William Zinsser is talking about his craft of writing, of course, but one can easily extrapolate this quote and apply it to any craft. Even to the craft of say, cooking? Absolutely!
Being an apprentice chef can be frustrating and sometimes we lack inspiration. As a new apprentice, you are learning the basics in the kitchen. You are still learning who is of authority, what the unwritten rules are and what is expected of you. You are still adapting to the long hours and the aches in your body. Sometimes you don’t know what the fuck you are doing. In the kitchen, it is natural to lack inspiration sometimes.
But this is your craft. You must push through the times you lack inspiration. The times when you want to give up. These are the times you are really learning your craft, your trade. If you love something you will do it, with a smile, even when your body and mind are screaming at you to sit down and have a beer and a cigarette.
The nice thing about the kitchen is that you know your shift will end. No matter how deep in the weeds you are, service will end, you will clean up and then you can go home and have that beer. The stress stays in the kitchen and the exhaustion at the end of the shift is a satisfying exhaustion. You pushed through and you feel amazing!
What is all of this hard work for? In life I’ve always tended to be a big dreamer and a bit of fuck up. Starting awesome things and not finishing them is something I’ve been infamous for. Take, for example, that time I completed three semesters of a bachelor of Biomedical Science degree with high distinction and then dropped out. As a measure to combat this tendency, this blog is a way to keep me on track to completing this apprenticeship, because it is something to which I am truly dedicated.
So what are my goals?
I want to get my Certificate III in Commercial Cookery with at least some of that as an apprentice with Crown. (Update: I have been accepted as a first year apprentice at Crown!). This certificate means so much to me for a few reasons. First, because I haven’t got any formal education past my GED. Second, the formal recognition and training is a great way to get started in the business, and where better to learn in Melbourne than Crown?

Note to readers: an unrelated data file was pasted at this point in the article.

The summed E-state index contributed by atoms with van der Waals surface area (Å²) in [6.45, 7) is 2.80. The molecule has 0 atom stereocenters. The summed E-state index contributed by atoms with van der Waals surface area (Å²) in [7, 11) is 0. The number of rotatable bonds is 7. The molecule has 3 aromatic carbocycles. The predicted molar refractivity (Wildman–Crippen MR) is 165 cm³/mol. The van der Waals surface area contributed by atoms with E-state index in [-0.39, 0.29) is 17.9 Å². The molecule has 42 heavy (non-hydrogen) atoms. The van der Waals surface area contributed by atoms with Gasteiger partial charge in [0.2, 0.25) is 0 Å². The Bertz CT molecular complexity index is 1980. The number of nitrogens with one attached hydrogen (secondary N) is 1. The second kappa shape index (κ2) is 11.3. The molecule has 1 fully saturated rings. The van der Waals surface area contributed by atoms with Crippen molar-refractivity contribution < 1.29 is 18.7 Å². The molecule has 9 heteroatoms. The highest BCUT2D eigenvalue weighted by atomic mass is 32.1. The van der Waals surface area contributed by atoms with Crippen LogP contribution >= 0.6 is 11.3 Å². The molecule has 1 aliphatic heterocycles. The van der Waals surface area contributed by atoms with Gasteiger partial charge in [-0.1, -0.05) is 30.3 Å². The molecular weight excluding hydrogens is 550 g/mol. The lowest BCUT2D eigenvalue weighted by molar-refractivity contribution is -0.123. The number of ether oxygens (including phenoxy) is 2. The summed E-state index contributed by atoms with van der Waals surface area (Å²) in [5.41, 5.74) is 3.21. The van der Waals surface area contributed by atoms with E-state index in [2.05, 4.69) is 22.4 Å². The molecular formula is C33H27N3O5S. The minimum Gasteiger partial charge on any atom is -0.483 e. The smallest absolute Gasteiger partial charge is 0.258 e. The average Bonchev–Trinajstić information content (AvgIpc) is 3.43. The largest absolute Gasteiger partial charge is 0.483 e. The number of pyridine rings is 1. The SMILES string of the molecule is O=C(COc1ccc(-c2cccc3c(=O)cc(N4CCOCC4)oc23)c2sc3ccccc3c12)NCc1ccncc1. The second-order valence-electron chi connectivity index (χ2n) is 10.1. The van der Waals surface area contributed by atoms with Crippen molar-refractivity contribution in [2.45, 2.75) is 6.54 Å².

I want to work overseas, maybe in Paris and Italy, at top restaurants. Young cooks often get involved in Staging – a French word for heading to a foreign country and finding the best chef you can, begging him to take you on and then working like crazy for free for a given time. I have such a romantic picture of this. I picture myself like Remy from Ratatouille (but less like a rat), making bubbling, herb filled, creamy soups in a French kitchen. More likely it’ll be six months of potato peeling. Most chefs will agree that you have to find the value in the mundane and shitty tasks first, and then you can move on to the fancy and the fun, with a solid understanding and respect for your ingredients.
I want to open my own restaurant in the country side, where sustainable farming meets high end cuisine. Now maybe this one is the most fanciful of all, but hear me out. I have a desperate love for gardening, especially veggie gardening. I hope to one day I combine my love of cooking food with my love of growing food. I have dreams of an old farm-estate in the South-West of Australia amongst the vineyards and close to the beaches. I would love to grow sustainable, organic produce and work with local suppliers to create an incredible food experience for people.
Pretty big goals. But thats the point right? Looking at the bigger picture, what we want in the long run, can help us get there faster in the end.
Wish me luck!